Jimmy Thoronka: Homeless Sierra Leone athlete freed after outpouring of public support

Jimmy Thoronka went missing after the Commonwealth Games and has been sleeping rough in London through the winter after losing his family to Ebola

Emily Dugan@emilydugan
Sunday 08 March 2015 19:40
Jimmy Thoronka was one of Sierra Leone's top athletes at the Commonwealth Games
Jimmy Thoronka was one of Sierra Leone's top athletes at the Commonwealth Games

A homeless sprinter facing deportation from Britain after staying to escape Ebola in Sierra Leone has been given Home Office accommodation following an outpouring of public support and donations.

Jimmy Thoronka, 20, came to Britain last July to compete in Glasgow’s Commonwealth Games as his country’s top 100m runner. While he was there, his uncle died of Ebola – and shortly afterwards his mother and four siblings were also killed by the disease. Too scared to go back, he decided to stay on after his visa ran out.

He has since been homeless for more than seven months, going for days without meals and sleeping in parks or night buses in London. When his whereabouts emerged last week, he was arrested for overstaying his visa and held at Walworth police station in south London. He was finally released to Home Office accommodation on Saturday night after being interviewed by immigration officers.

Thousands of people campaigned for his cause over the weekend, including the comedian Russell Brand, the actor Samantha Morton and the model Lily Cole. Many gave their financial backing, raising more than £20,000 to support his future. “I am so happy that I am free again,” he told The Guardian on being released from police custody. “At first I was told that they were going to send me back to Sierra Leone and I cried and cried. I was very scared.”

He added: “I am amazed that people all over the world have offered to help me after they read my story. I don’t know how to thank everyone. If I can make a success of my life as a sprinter my plan is to go back to Sierra Leone and help homeless people. I know how much suffering there is when you are homeless. Last week I had no hope but now maybe I will make it.”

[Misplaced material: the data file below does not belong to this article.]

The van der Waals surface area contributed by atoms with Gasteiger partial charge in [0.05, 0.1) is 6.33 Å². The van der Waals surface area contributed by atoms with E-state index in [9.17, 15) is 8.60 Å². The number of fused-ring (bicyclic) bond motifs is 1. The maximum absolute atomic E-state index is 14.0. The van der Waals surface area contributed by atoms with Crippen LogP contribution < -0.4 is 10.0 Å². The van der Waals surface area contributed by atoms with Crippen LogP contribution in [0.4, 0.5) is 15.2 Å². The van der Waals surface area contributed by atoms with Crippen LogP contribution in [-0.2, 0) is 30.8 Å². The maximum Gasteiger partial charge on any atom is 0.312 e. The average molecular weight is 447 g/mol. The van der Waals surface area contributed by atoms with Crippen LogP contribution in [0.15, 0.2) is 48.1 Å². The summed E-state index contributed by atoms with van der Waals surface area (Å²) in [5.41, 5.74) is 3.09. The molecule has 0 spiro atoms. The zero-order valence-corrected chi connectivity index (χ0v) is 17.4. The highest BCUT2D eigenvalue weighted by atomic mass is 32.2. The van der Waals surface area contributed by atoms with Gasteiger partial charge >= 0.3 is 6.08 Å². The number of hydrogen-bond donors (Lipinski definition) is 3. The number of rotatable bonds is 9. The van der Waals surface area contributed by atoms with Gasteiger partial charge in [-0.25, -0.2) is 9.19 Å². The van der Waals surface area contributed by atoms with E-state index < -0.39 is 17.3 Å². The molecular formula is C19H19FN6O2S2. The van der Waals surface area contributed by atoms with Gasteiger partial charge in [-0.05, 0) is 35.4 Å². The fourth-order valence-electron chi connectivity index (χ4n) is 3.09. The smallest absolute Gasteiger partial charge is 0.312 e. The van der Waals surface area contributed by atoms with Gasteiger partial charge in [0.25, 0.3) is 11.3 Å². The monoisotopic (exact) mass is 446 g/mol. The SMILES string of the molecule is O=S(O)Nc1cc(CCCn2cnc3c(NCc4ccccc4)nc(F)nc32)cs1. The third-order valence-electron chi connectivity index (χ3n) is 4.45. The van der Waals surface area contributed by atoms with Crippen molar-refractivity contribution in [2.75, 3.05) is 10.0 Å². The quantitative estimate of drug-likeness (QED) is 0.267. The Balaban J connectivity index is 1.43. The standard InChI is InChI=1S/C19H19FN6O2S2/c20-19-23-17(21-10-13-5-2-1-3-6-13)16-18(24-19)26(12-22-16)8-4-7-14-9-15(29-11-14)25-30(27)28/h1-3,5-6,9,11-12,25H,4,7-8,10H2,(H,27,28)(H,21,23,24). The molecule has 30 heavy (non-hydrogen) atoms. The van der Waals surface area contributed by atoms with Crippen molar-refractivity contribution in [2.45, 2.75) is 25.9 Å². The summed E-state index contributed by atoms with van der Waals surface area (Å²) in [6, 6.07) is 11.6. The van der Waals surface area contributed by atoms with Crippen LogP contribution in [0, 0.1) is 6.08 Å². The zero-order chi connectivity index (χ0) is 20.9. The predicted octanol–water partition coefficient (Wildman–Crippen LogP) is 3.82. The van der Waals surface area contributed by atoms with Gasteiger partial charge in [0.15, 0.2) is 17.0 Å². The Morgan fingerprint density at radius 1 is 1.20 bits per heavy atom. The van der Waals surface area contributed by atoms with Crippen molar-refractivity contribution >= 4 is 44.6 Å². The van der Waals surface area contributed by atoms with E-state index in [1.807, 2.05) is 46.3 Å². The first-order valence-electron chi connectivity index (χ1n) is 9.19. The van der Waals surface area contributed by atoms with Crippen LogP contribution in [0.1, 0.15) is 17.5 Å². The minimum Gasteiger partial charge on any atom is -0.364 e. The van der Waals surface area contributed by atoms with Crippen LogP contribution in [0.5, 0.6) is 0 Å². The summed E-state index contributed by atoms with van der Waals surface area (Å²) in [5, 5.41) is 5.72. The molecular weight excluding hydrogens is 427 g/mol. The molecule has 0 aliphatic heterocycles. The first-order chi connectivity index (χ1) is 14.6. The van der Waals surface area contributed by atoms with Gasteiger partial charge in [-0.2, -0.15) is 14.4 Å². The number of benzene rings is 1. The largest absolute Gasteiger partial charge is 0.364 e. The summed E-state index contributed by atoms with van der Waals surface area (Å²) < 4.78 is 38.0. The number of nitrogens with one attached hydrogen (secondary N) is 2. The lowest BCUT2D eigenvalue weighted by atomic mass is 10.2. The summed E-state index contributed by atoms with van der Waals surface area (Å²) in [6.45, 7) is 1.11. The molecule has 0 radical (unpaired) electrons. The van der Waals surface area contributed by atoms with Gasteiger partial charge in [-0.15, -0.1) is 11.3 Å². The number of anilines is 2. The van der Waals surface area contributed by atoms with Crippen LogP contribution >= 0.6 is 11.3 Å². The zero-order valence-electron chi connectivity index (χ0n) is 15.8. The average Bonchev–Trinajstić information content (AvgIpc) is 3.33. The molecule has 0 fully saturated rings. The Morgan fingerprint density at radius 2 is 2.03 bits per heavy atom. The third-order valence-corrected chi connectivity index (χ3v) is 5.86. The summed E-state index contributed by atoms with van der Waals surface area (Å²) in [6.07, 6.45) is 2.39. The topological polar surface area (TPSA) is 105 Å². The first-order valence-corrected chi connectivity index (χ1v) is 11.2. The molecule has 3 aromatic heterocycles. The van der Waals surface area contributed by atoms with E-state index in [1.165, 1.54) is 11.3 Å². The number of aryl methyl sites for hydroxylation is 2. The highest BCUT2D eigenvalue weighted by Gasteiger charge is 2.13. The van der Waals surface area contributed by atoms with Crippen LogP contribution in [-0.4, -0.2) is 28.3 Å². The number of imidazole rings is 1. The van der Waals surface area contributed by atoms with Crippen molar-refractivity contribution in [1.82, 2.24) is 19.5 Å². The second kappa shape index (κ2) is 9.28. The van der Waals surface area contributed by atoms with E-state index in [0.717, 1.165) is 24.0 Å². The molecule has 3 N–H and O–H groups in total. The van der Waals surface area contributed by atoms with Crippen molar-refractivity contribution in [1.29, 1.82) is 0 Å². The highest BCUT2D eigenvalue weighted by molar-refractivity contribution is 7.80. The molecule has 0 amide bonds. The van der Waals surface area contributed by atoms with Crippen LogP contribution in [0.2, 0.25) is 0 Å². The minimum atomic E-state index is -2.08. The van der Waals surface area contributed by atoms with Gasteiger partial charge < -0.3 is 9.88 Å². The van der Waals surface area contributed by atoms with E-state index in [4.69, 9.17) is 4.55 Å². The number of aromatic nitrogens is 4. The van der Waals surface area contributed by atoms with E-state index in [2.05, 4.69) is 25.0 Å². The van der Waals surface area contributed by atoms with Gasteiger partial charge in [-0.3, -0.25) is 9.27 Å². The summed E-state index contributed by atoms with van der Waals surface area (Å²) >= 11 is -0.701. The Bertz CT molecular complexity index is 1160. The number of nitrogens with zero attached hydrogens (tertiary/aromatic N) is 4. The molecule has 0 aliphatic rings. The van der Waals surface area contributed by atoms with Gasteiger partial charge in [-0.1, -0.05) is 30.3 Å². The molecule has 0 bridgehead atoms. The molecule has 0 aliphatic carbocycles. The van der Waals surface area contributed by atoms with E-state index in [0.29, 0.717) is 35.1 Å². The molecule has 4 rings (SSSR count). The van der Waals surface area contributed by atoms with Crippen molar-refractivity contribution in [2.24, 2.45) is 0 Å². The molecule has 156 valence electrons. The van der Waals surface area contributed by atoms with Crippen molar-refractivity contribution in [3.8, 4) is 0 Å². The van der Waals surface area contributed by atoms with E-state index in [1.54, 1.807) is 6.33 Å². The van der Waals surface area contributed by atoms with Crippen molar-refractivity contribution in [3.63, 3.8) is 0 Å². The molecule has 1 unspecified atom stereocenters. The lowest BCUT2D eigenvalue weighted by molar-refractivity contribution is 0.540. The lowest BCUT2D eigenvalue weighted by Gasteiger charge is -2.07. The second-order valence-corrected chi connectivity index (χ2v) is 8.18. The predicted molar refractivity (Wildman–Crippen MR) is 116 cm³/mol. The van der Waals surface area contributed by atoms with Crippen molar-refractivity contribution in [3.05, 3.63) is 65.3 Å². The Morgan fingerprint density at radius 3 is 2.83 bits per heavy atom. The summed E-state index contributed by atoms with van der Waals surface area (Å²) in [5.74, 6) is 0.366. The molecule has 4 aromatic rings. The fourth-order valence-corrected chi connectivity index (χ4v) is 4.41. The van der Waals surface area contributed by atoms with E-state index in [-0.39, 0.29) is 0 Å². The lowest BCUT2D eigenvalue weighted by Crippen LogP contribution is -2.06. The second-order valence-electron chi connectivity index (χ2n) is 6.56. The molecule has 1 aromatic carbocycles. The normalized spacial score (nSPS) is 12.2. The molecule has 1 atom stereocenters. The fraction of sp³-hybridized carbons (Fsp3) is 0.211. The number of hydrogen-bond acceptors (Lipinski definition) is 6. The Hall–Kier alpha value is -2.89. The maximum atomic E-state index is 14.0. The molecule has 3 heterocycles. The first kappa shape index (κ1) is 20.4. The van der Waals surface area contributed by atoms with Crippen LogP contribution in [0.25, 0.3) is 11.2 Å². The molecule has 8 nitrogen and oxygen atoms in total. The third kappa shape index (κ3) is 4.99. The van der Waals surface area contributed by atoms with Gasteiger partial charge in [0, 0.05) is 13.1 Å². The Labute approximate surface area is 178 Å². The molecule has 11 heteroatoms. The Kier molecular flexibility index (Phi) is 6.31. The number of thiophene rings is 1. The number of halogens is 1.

Mr Thoronka’s team arrived just as the Ebola outbreak was declared a public health emergency in his home country. The death toll from the virus in Sierra Leone is now more than 3,500 and he is one of several athletes from his country to disappear after the Games ended in August.

He had already lost his birth family in Sierra Leone’s civil war, making the loss of his entire adopted family to Ebola even harder to take.

An appeal started by a Cambridge student, whose PhD is about how social networking can be used for social good, has already raised more than £20,000. The money will be put in a trust for Mr Thoronka and would be enough to fund the fees and some living costs of a year at a residential athletics training facility.

Richard Dent, who has never met Mr Thoronka, set up the Go Fund Me page on Friday afternoon and within 24 hours, more than £12,000 had been donated. Writing on the page he set up, Mr Dent said: “This campaign is to financially support Jimmy’s immediate welfare and his career as an athlete. It’s not a political campaign. I think the two can be separate issues.

“Obviously Jimmy broke his visa… But I believe he did this because he had a genuine fear for his life whilst under incredible stress given the loss of his family to Ebola. In my opinion, this is not an issue of supporting deliberate illegal immigration. This is about being humanitarians.”

As well as financial support, more than 1,200 people have signed a petition to halt his deportation.

A Home Office spokesman said: “We do not routinely comment on individual cases”.

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